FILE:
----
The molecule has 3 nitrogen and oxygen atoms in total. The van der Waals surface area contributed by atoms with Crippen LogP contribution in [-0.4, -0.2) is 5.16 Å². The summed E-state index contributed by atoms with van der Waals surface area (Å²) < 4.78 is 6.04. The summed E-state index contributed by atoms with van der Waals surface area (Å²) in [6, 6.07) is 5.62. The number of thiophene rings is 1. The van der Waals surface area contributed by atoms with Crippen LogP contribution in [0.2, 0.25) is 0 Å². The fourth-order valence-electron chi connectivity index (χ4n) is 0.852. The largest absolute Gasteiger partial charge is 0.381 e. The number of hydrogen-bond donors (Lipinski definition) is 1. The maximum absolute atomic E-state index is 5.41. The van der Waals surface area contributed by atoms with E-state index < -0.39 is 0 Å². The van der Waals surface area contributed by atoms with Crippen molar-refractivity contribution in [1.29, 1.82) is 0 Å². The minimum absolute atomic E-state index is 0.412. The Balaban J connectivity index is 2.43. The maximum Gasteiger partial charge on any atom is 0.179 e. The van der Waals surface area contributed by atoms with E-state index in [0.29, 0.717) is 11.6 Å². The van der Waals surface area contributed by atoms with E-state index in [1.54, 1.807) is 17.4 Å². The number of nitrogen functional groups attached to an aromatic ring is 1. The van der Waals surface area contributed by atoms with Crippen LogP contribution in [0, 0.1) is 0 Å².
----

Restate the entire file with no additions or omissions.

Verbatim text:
The molecule has 3 nitrogen and oxygen atoms in total. The van der Waals surface area contributed by atoms with Crippen LogP contribution in [-0.4, -0.2) is 5.16 Å². The summed E-state index contributed by atoms with van der Waals surface area (Å²) < 4.78 is 6.04. The summed E-state index contributed by atoms with van der Waals surface area (Å²) in [6, 6.07) is 5.62. The number of thiophene rings is 1. The van der Waals surface area contributed by atoms with Crippen LogP contribution in [0.2, 0.25) is 0 Å². The fourth-order valence-electron chi connectivity index (χ4n) is 0.852. The largest absolute Gasteiger partial charge is 0.381 e. The number of hydrogen-bond donors (Lipinski definition) is 1. The maximum absolute atomic E-state index is 5.41. The van der Waals surface area contributed by atoms with E-state index < -0.39 is 0 Å². The van der Waals surface area contributed by atoms with Crippen molar-refractivity contribution in [1.29, 1.82) is 0 Å². The minimum absolute atomic E-state index is 0.412. The Balaban J connectivity index is 2.43. The maximum Gasteiger partial charge on any atom is 0.179 e. The van der Waals surface area contributed by atoms with E-state index in [0.29, 0.717) is 11.6 Å². The van der Waals surface area contributed by atoms with E-state index in [1.54, 1.807) is 17.4 Å². The number of nitrogen functional groups attached to an aromatic ring is 1. The van der Waals surface area contributed by atoms with Crippen LogP contribution in [0, 0.1) is 0 Å².